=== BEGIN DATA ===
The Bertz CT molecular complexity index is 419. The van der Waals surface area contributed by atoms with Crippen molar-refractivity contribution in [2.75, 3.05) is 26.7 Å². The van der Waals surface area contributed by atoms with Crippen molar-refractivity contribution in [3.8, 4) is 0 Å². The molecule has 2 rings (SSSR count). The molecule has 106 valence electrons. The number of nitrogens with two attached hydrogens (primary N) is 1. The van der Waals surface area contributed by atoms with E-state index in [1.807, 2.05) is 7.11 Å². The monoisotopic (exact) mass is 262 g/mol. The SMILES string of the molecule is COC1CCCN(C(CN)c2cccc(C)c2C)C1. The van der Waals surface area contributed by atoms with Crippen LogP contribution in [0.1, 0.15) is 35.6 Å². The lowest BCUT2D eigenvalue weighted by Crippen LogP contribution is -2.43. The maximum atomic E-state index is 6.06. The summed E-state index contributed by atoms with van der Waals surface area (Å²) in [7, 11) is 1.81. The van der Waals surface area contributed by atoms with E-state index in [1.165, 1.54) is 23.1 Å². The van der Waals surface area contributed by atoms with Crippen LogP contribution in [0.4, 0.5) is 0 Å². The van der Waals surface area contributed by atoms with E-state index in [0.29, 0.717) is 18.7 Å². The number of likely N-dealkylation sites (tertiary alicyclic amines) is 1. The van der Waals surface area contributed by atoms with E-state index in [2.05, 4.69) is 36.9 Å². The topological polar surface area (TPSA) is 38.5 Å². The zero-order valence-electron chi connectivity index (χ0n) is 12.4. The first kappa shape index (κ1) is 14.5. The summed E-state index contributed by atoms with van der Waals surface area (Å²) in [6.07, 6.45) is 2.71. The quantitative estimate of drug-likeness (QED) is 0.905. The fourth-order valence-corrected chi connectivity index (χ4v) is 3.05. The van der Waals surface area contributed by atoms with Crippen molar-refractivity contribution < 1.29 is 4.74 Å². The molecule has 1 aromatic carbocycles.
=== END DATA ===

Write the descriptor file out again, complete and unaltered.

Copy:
The Bertz CT molecular complexity index is 419. The van der Waals surface area contributed by atoms with Crippen molar-refractivity contribution in [2.75, 3.05) is 26.7 Å². The van der Waals surface area contributed by atoms with Crippen molar-refractivity contribution in [3.8, 4) is 0 Å². The molecule has 2 rings (SSSR count). The molecule has 106 valence electrons. The number of nitrogens with two attached hydrogens (primary N) is 1. The van der Waals surface area contributed by atoms with E-state index in [1.807, 2.05) is 7.11 Å². The monoisotopic (exact) mass is 262 g/mol. The SMILES string of the molecule is COC1CCCN(C(CN)c2cccc(C)c2C)C1. The van der Waals surface area contributed by atoms with Crippen LogP contribution in [0.1, 0.15) is 35.6 Å². The lowest BCUT2D eigenvalue weighted by Crippen LogP contribution is -2.43. The maximum atomic E-state index is 6.06. The summed E-state index contributed by atoms with van der Waals surface area (Å²) in [7, 11) is 1.81. The van der Waals surface area contributed by atoms with E-state index in [1.165, 1.54) is 23.1 Å². The van der Waals surface area contributed by atoms with Crippen LogP contribution in [0.4, 0.5) is 0 Å². The van der Waals surface area contributed by atoms with E-state index in [0.29, 0.717) is 18.7 Å². The number of likely N-dealkylation sites (tertiary alicyclic amines) is 1. The van der Waals surface area contributed by atoms with E-state index in [2.05, 4.69) is 36.9 Å². The topological polar surface area (TPSA) is 38.5 Å². The zero-order valence-electron chi connectivity index (χ0n) is 12.4. The first kappa shape index (κ1) is 14.5. The summed E-state index contributed by atoms with van der Waals surface area (Å²) in [6.07, 6.45) is 2.71. The quantitative estimate of drug-likeness (QED) is 0.905. The fourth-order valence-corrected chi connectivity index (χ4v) is 3.05. The van der Waals surface area contributed by atoms with Crippen molar-refractivity contribution < 1.29 is 4.74 Å². The molecule has 1 aromatic carbocycles.